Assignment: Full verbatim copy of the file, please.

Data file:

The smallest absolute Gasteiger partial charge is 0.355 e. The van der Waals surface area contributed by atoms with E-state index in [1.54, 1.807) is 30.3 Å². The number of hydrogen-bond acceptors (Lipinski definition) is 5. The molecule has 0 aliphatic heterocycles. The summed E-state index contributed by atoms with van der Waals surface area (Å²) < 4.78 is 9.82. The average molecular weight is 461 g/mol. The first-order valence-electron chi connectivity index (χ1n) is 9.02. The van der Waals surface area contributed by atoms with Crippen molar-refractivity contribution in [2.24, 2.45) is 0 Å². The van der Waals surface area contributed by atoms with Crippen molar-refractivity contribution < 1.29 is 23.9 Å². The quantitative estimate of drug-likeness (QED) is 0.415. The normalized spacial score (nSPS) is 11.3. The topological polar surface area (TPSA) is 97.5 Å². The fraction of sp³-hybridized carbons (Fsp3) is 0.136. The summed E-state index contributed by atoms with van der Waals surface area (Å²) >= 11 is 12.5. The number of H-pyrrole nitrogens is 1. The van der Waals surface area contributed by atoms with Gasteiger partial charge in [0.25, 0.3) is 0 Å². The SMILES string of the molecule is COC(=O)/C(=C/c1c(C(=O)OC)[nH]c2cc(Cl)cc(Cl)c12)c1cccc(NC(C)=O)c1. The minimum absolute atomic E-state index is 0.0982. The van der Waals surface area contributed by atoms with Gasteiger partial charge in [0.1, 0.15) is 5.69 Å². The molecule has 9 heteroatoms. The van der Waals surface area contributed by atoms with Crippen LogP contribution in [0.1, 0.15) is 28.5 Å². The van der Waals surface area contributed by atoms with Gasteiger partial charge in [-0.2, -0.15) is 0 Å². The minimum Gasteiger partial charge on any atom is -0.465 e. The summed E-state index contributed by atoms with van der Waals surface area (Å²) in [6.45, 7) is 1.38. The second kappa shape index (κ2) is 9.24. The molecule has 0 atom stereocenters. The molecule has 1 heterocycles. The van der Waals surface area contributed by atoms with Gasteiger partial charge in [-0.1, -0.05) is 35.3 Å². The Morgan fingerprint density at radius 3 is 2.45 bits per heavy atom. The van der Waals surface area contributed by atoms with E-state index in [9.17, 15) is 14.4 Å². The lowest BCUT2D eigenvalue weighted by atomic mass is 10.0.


The smallest absolute Gasteiger partial charge is 0.355 e. The van der Waals surface area contributed by atoms with E-state index in [1.54, 1.807) is 30.3 Å². The number of hydrogen-bond acceptors (Lipinski definition) is 5. The molecule has 0 aliphatic heterocycles. The summed E-state index contributed by atoms with van der Waals surface area (Å²) < 4.78 is 9.82. The average molecular weight is 461 g/mol. The first-order valence-electron chi connectivity index (χ1n) is 9.02. The van der Waals surface area contributed by atoms with Crippen molar-refractivity contribution in [2.24, 2.45) is 0 Å². The van der Waals surface area contributed by atoms with Crippen molar-refractivity contribution < 1.29 is 23.9 Å². The quantitative estimate of drug-likeness (QED) is 0.415. The normalized spacial score (nSPS) is 11.3. The topological polar surface area (TPSA) is 97.5 Å². The fraction of sp³-hybridized carbons (Fsp3) is 0.136. The summed E-state index contributed by atoms with van der Waals surface area (Å²) >= 11 is 12.5. The number of H-pyrrole nitrogens is 1. The van der Waals surface area contributed by atoms with Gasteiger partial charge in [0.25, 0.3) is 0 Å². The SMILES string of the molecule is COC(=O)/C(=C/c1c(C(=O)OC)[nH]c2cc(Cl)cc(Cl)c12)c1cccc(NC(C)=O)c1. The minimum absolute atomic E-state index is 0.0982. The van der Waals surface area contributed by atoms with Gasteiger partial charge in [0.1, 0.15) is 5.69 Å². The molecule has 9 heteroatoms. The van der Waals surface area contributed by atoms with Crippen LogP contribution in [0.1, 0.15) is 28.5 Å². The van der Waals surface area contributed by atoms with Gasteiger partial charge in [-0.2, -0.15) is 0 Å². The minimum Gasteiger partial charge on any atom is -0.465 e. The summed E-state index contributed by atoms with van der Waals surface area (Å²) in [6.45, 7) is 1.38. The second kappa shape index (κ2) is 9.24. The molecule has 0 atom stereocenters. The molecule has 1 heterocycles. The van der Waals surface area contributed by atoms with Gasteiger partial charge in [-0.1, -0.05) is 35.3 Å². The Morgan fingerprint density at radius 3 is 2.45 bits per heavy atom. The van der Waals surface area contributed by atoms with E-state index in [9.17, 15) is 14.4 Å². The lowest BCUT2D eigenvalue weighted by atomic mass is 10.0.